Philosophy 281: Dialectical Cinema/ Fall 2012


Instructor Information

Instructor: Gary Zabel, Ph.D.

Department of Philosophy, UMB

Office: Wheatley 5/040

Office Hours: Tues/Th 1:00 - 1:50 and by Appointment



Course Description

The idea of dialectic is central to the work of the German philosopher G.W.F. Hegel, and his heretical student, Karl Marx. In general, dialectic refers both to a method of understanding reality, and to the character of the reality the method seeks to understand. For the dialectical thinker, there is nothing completely static in the universe. Everything is caught up in processes of change. In such dynamic processes, a natural or social whole splits into parts that are in opposition to one another. The conflict between these parts drives toward a resolution in which there is a qualitative leap into something new. A new configuration of the original whole replaces its predecessor, splits into parts that enter into a new conflict which drives toward a new resolution, and so on. The succession of configurations forms a progressive series, a cumulative and advancing development.

The Russian Revolution of October 1917 was led by political activists who thought of themselves as the heirs of Hegel and Marx. The Russian revolutionaries sought to apply the dialectical method to understanding the conflicting forces unleashed by the introduction of capitalism into Russia, and to resolve this conflict by making a leap into a fundamentally new form of society, that of socialism.

These political revolutionaries had counterparts in the arts. The early years following the Revolution were marked by the rise of a remarkable artistic avant garde, active in painting, sculpture, poetry, architecture, design, and cinema. In the case of cinema, the avant garde created a school of filmmaking in the Soviet Union unrivaled at the time by any other nation, a school that continues to influence the creation of film down to the present day. The great directors, Eisenstein, Pudhovkin, Dovzenko, and Vertov were masters of montage, which is the technique of cutting film into segments in the editing studio, and combining those segments in unanticipated, dynamic, and jarring ways. Each of these four directors regarded montage as a dialectical technique of conflict, development, and resolution, a technique that defines cinema as a unique art form.

In this course, we will investigate the dialectical cinema of the Soviet avant garde in relation to the writings of Hegel and Marx, as well as the writing of the Soviet directors themselves. We will apply these writings to the analysis of the following films: The Fall of the Romanovs (Shub), Battleship Potemkin, and October (Eisenstein), Storm Over Asia and The End of Saint Petersburg ( Pudhovkin), Earth and Arsenal (Dovzhenko), and A Sixth Part of the World  and Man With a Movie Camera.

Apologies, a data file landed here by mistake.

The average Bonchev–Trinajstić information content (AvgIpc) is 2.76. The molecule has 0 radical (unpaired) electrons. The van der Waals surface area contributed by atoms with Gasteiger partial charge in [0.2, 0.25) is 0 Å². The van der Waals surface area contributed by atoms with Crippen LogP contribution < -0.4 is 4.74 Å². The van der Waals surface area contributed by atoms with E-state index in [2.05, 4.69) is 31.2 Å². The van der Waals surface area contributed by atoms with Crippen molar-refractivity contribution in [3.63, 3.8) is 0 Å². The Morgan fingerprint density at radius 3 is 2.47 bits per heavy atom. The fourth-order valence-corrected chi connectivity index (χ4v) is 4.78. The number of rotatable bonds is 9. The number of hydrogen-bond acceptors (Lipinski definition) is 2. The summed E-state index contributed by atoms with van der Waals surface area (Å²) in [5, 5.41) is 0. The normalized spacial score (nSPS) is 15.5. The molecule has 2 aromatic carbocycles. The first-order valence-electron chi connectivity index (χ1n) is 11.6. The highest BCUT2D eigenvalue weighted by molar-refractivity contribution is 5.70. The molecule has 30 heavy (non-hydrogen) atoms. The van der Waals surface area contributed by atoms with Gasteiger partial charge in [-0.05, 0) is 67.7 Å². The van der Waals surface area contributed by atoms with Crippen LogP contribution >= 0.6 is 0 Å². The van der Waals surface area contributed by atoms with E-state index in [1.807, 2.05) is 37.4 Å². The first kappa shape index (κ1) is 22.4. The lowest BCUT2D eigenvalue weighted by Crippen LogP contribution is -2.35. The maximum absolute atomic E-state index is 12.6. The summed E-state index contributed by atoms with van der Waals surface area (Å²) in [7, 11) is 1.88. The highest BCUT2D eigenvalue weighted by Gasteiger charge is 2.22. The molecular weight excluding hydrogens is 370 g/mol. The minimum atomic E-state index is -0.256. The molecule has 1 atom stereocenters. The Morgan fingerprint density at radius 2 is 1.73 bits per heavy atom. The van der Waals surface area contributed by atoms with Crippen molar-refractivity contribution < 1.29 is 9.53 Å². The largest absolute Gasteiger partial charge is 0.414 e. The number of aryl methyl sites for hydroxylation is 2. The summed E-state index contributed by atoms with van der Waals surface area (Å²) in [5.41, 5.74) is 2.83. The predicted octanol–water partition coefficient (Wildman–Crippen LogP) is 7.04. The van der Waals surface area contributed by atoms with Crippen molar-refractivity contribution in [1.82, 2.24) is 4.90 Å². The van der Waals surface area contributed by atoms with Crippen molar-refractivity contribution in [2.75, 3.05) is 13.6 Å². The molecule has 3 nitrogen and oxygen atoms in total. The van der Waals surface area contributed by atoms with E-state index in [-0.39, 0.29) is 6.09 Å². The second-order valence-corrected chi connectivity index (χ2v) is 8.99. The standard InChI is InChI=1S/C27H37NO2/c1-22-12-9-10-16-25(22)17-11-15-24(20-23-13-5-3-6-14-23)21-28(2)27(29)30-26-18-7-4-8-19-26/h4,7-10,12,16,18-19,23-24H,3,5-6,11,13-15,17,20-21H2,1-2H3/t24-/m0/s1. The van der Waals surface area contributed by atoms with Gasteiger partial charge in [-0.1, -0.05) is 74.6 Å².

1. Each week students will read the assigned written material  and view the assigned films.   The readings can be accessed through our  Blackboard site, and the films through links on this website.

2 . Each week students will either listen to a lecture by the instructor on the readings and relevant films, archived as podcasts  on our Black Board site, or read an article or book chapter by the instructor.

3. Each week students will participate in written discussions of the course material in an electronic discussion group hosted by our Black Board site. Each student will write at least two paragraphs on a topic to be assigned each week, as well as respond in writing to the postings of at least two other students.

4. Students will write a midterm essay (approximately 6 double-spaced pages) based on the readings.

5. Students will produce a final paper (10 to 15 double-spaced pages) addressing questions in the philosophy of cinema based on the course readings, lectures, films, and discussions.


The course requirements have the following weight in determining the final grade for the course:

Midterm exam = 30%

Participation in group discussions = 25%

Final paper = 45%